• Alberta should hold a referendum on a constitutional amendment to clarify and strengthen internal free trade provisions, including the right to move our resources across provincial boundaries.
  • Albertans should hold a referendum on a constitutional amendment to strictly firewall off any encroachment by the federal government over the internal development of our natural resources.

Barnes said his proposals should be voted on in two broad questions proposed to Albertans in a referendum: one on actions that Alberta can make unilaterally without federal consent, and one on constitutional amendments requiring the consent of the federal and other provincial governments.

“As we do so, we should be clear with Ottawa and the other provinces that if the people of Alberta vote for a fair deal of constitutional equality within confederation, but these proposals are rejected, that Albertans will be given the opportunity to vote on their independence,” said Barnes.

“While I appreciate that my colleagues on the panel do not believe that Alberta can raise the prospect of independence under any circumstance, I must respectfully disagree. A free people must be willing to at some point of injustice without rectification, to draw a line and make a stand.

“I do not make any of these recommendations, and the last in particular, lightly. I was born a Canadian, and sincerely wish to build a reformed Canada that treats all of its people equally and fairly.

“In fact, this is another opportunity for Albertans to lead the way, for by finding equality and fairness for ourselves, we can create the framework for others to find the same. Ultimately, this will help to build a stronger, freer, prosperous, and more united Canada.”

Dave Naylor is the News Editor of the Western Standard

dnaylor@westernstandardonline.com

TWITTER: Twitter.com/nobby7694

Dave Naylor is the News Editor of the Western Standard and the Vice-President: News Division of Western Standard New Media Corp. He has served as the City Editor of the Calgary Sun and has covered Alberta news for nearly 40 years. dnaylor@westernstandardonline.com

News

COVID lockdown remains as new virus variants found in Alberta ‘a serious threat’

mm

Published

on

There is no sign of Alberta relaxing COVID-19 lockdown regulations as numerous cases of virus variants are showing up in the province.

Health Minister Tyler Shandro said Monday the variants are “a serious threat.”

Shandro said 20 cases of a variant from Great Britain, along with five cases of a variant from South Africa, have been discovered in the province.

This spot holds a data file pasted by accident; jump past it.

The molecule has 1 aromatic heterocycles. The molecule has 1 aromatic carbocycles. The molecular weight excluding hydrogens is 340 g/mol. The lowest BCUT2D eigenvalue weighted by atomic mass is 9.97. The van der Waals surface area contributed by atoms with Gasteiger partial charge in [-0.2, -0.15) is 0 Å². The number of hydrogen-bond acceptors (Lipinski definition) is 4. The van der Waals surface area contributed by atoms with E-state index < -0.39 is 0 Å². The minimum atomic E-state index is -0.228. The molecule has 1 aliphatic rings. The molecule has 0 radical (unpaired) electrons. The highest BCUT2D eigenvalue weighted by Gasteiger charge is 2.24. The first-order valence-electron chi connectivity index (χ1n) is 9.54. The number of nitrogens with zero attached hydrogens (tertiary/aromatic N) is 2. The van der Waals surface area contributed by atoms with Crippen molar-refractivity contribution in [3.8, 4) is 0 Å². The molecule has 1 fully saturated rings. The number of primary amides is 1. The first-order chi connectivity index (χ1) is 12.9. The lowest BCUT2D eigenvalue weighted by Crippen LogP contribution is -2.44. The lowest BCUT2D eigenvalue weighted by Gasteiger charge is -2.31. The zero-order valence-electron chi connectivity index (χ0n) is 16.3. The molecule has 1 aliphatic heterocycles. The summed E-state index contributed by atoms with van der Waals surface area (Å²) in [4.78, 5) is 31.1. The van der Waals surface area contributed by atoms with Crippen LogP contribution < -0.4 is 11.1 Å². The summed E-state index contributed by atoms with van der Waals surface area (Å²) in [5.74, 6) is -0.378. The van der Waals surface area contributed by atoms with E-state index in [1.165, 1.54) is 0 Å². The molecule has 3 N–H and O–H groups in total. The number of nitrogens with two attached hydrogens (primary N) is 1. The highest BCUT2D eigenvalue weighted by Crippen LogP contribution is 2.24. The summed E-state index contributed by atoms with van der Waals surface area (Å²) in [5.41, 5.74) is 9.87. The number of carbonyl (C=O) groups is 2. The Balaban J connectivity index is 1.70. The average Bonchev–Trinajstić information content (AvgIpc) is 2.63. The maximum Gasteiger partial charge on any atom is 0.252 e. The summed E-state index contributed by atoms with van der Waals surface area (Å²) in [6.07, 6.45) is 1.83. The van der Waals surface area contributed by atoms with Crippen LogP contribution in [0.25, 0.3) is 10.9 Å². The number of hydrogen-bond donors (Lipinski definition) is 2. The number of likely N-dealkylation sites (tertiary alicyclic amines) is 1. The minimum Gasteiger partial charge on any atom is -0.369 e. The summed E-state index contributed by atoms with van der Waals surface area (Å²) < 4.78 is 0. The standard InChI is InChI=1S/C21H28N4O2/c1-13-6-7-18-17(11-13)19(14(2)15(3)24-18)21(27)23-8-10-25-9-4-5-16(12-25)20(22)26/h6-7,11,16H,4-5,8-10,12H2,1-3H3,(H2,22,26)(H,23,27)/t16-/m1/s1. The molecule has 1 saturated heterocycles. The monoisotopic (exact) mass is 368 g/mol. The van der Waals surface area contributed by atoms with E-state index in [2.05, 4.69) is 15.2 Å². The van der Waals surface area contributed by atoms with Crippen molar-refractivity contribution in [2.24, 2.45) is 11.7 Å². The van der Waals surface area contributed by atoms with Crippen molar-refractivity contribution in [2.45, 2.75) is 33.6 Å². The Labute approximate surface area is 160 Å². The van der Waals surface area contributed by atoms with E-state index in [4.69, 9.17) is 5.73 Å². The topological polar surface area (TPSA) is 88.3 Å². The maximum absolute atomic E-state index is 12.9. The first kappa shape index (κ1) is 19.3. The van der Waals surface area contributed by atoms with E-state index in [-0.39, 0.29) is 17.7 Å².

He said the variants are one of the reasons the province will not be easing lockdown regulations as they make sure the health care system is not overwhelmed.

Shandro said any easing of the restrictions will be based on the amount of “risk” involved.

When asked about numerous Alberta businesses opening despite lockdown regulations, Shandro said: “Our hearts go out to all business.”

Shandro also blasted the federal government as Alberta currently has no COVID-19 vaccines to hand out. Manufacturer Pfizer has said Canada will not receive any doses this week.

“We need more doses – now,” said Shandro, adding Alberta is currently ready to vaccinate 50,000 people a day when the shipments resume.

He noted Canada has only vaccinated two per cent of the population, while in the US, the figure is six per cent and the UK, ten per cent.

Chief Medical Officer of Health Dr. Deena Hinshaw said regulations will be relaxed “as soon as it’s safe.”

She said in the last 24 hours, Alberta has found 362 new cases of the virus, along with 25 deaths. The positivity rate is 5 per cent.

It’s is the fewest number of new cases in a day since Oct. 23.

Dave Naylor is the News Editor of the Western Standard
dnaylor@westernstandardonline.com
TWITTER: Twitter.com/nobby7694

Continue Reading

News

Alberta RCMP find man who was wearing KKK hood in Grimshaw

The picture hit social media in early January with townsfolk wondering in the KKK has set up a chapter in Grimshaw

mm

Published

on

RCMP in Grimshaw say they have identified a man who was photographed at the town post office wearing a Ku Klux Klan hood.